Paresthesia

Get the details on paresthesia.

Radiculopathy

The term radiculopathy refers not to a particular condition, but rather to various medical symptoms. In turn, it does not in itself lead to paresthesia. The situations that bring it on, though, can lead to paresthesia, as that is one of the symptoms that can be a part of radiculopathy. On this page, some of the medical causes of this situation are covered.

Degenerative disc disease

In general, this situation takes place when a person ages. However, it does not always bring on the pain that is associated with radiculopathy -- but in some people, this does result. Of course, paresthesia is one of the potential symptoms of this condition. In certain cases, pain can occur in the neck. When this happens, the patient might also get headaches and other symptoms. There are various options for treatment, and usually surgery is not required.

Spinal stenosis

In a patient who has spinal stenosis, there is an atypical narrowing that impacts the spinal canal. Numbness and pain are a couple of symptoms that might result. This situation can occur in, at least, cervical or lumbar forms. Magnetic resonance imaging (or MRI) is the diagnostic method of choice, at the time. Particular medical signs are also taken into account, as a narrowing in and of itself does not necessarily indicate that it is spinal stenosis in particular.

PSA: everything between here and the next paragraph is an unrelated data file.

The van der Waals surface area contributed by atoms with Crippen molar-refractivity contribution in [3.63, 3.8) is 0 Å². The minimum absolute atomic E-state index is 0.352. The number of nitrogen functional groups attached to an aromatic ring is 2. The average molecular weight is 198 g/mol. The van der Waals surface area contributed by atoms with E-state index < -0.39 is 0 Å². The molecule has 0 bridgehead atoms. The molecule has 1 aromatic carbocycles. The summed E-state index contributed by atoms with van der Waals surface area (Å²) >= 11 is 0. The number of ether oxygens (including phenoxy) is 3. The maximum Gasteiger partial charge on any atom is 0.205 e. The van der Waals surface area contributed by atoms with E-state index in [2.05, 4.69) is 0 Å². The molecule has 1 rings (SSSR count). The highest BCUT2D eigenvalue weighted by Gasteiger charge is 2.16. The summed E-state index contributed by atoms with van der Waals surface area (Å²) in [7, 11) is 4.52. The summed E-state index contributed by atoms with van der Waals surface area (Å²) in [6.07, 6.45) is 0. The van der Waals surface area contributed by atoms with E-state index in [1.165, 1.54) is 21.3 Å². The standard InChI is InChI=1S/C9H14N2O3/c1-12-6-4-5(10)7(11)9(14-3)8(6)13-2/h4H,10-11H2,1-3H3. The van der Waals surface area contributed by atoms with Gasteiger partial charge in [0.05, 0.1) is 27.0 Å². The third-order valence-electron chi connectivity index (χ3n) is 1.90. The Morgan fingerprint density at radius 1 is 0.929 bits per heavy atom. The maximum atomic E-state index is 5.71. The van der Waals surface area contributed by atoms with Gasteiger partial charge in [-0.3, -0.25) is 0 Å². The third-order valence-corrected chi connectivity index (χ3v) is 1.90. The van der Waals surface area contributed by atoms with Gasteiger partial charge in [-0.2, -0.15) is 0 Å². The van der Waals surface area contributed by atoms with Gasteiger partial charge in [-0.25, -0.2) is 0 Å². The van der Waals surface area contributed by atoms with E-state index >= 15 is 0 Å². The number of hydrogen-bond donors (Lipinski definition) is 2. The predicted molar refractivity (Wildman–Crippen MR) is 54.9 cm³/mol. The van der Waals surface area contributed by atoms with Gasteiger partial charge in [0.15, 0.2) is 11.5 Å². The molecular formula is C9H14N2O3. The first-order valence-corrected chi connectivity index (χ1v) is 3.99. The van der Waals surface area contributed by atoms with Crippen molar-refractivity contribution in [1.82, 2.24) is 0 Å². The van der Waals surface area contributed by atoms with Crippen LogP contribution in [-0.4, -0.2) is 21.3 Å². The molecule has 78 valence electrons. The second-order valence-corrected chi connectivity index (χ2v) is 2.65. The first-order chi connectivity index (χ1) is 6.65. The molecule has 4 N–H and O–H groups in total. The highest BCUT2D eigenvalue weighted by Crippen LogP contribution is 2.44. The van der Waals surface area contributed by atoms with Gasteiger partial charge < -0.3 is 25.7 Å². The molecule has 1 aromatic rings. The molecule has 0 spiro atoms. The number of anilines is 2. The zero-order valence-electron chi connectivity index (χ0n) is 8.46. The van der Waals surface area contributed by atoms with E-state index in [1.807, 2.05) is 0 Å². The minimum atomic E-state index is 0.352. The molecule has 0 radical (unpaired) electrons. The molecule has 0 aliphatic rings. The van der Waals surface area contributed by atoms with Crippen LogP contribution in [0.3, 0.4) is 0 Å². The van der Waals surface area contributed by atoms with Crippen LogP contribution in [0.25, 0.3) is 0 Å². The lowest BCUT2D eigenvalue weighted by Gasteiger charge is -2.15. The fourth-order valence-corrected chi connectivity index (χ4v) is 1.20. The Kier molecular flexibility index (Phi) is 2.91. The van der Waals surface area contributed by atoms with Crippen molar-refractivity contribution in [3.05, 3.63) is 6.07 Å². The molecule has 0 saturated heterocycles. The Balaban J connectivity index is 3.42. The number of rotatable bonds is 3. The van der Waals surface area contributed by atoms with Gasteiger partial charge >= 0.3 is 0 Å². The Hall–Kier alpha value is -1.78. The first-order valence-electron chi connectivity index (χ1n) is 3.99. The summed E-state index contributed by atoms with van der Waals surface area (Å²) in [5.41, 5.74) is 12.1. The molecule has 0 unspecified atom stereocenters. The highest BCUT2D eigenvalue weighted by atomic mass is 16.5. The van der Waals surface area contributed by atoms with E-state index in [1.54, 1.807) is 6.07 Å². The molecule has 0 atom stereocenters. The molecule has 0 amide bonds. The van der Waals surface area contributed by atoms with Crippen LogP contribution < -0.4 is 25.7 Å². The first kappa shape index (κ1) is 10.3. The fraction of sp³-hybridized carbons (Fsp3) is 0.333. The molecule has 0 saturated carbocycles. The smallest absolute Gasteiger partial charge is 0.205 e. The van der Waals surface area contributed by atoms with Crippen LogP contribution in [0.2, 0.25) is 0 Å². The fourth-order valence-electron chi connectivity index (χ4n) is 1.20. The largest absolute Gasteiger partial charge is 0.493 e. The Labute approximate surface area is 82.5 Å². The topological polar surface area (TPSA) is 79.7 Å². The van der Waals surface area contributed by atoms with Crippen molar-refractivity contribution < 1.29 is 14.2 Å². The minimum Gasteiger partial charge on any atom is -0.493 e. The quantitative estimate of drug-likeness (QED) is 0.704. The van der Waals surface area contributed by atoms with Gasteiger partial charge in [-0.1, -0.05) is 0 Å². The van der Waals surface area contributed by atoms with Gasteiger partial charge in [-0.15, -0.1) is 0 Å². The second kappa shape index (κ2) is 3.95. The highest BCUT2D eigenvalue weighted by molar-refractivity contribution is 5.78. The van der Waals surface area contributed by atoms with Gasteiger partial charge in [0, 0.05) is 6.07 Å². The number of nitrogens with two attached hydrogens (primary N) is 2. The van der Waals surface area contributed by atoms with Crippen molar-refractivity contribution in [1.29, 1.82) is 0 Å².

Disc herniation

This is a situation involving a hernia of the middle area of a spinal disc. It can result in radiculopathy. Sometimes, it is referred to as a slipped disc, although this term is not especially accurate. Symptoms that are felt by the patient may vary, in part based on where in the spine the disc herniation has taken place. Paresthesia and pain are two of the possible symptoms. The person might also experience sciatica. In some situations, there may be no discomfort at all, or sometimes a minor level of pain. Normal wear and traumatic injuries can both lead to disc herniation. Certain genetic factors can lead to its occurrence at a higher rate. Most herniated discs heal over time, but some do require surgeries. Medicine, such as pain relievers, may also be used for treatment of symptoms.

Read about other medical causes of paresthesia, or visit the front page for basic information.